The company is planning on consolidating its nuclear magnetic resonance (NMR) and mass spectrometry (MS) instruments operations - keeping all their 'magnet' activities under one roof. The move will lead to between 40 and 60 job losses as Varian moves its NMR facilities from Palo Alto, California, US, with its MS operations already located in Walnut Creek 510 miles to the north.
"The new facility will enable us to develop and manufacture new generations of NMR and mass spec instruments more quickly and efficiently," said Martin O'Donoghue, Varian's senior vice president of Scientific Instruments.
Varian will build a new 45,000 sq. ft. building and remodel an existing building to house the new centre and predicts that restructuring costs will be in the range of $9.5m to $14.5m
Strong growth in genetic screening and medical imaging saw PerkinElmer off to a strong start to the year with the company's increased focus on cellular science highlighting the pharmaceutical industry's interest in biotechnological drug development strategies.
The company saw sales grow 13 per cent to $402.9m for Q1 2007 with the Life and Analytical Sciences division having increased revenues of $299m - up 14 per cent on last year's figure of $261m.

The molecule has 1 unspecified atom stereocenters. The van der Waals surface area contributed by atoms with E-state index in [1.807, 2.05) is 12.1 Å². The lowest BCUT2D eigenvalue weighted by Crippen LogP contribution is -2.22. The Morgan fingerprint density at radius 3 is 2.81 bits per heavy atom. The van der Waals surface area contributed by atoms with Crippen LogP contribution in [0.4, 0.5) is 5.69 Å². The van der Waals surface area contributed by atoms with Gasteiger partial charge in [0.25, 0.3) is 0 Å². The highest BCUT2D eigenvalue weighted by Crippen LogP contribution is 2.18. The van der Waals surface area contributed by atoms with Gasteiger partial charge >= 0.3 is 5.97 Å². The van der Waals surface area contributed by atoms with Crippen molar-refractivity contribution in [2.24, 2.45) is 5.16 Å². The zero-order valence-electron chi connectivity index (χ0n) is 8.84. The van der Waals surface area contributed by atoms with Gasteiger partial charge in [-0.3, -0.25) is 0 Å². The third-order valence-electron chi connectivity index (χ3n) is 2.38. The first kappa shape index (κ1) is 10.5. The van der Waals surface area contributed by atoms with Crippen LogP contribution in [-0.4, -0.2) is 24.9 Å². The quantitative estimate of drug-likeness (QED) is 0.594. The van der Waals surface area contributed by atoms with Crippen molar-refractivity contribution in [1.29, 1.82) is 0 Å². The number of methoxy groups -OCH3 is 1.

However, profits for the quarter fell 38 per cent to $14.7m from $23.6m for the same period a year ago with the cost of sales increasing 13 per cent to $242m (from $213m) and restructuring charges due to the company's recent acquisitions costing $4.4m.
R&D spending also increased nearly 30 per cent to $29.3m (7.3 per cent of sales) from $22.8m (6.4 per cent of sales).
"We were pleased to deliver another quarter of double-digit revenue growth as we continue to strengthen our growth platforms through increased R&D, marketing, acquisitions and capital investments," said Gregory Summe, PerkinElmer CEO.
"We expect our momentum to continue through the year, as our new products and services continue to make a greater contribution to our overall revenue."
Sales of real-time PCR equipment and mass spectrometers helped drive Applied Biosystems (ABI) continued growth with the company's consumables business doing very well.
The company recorded third quarter net revenues of $529.9m, up 8 per cent over last years $490.7m. Net income for the year was down to $75.5m from $124.4m the previous year which was boosted by tax benefits totalling $63.3m.
"In the fiscal third quarter we continued to see growth across our three strategic product categories - with modest growth in DNA sequencing and double-digit increases in real-time PCR and mass spectrometry. We are particularly pleased with the strong revenue gains resulting from our focus on consumables," said Tony L. White, CEO of ABI's parent company Applera Corp.
While sales of real-time PCR goods increased 13 per cent to $183.3m and mass spectrometers rose 12 per cent to $127.3m, sales of core PCR and DNA synthesis instruments and consumables decreased by 9 per cent to $46.9m.
This was compensated for by the 20 per cent growth in sales of other product lines (including consumables) to $31.7m. R&D costs accounted for $54.4m (10 per cent of sales), up from $48m the previous year.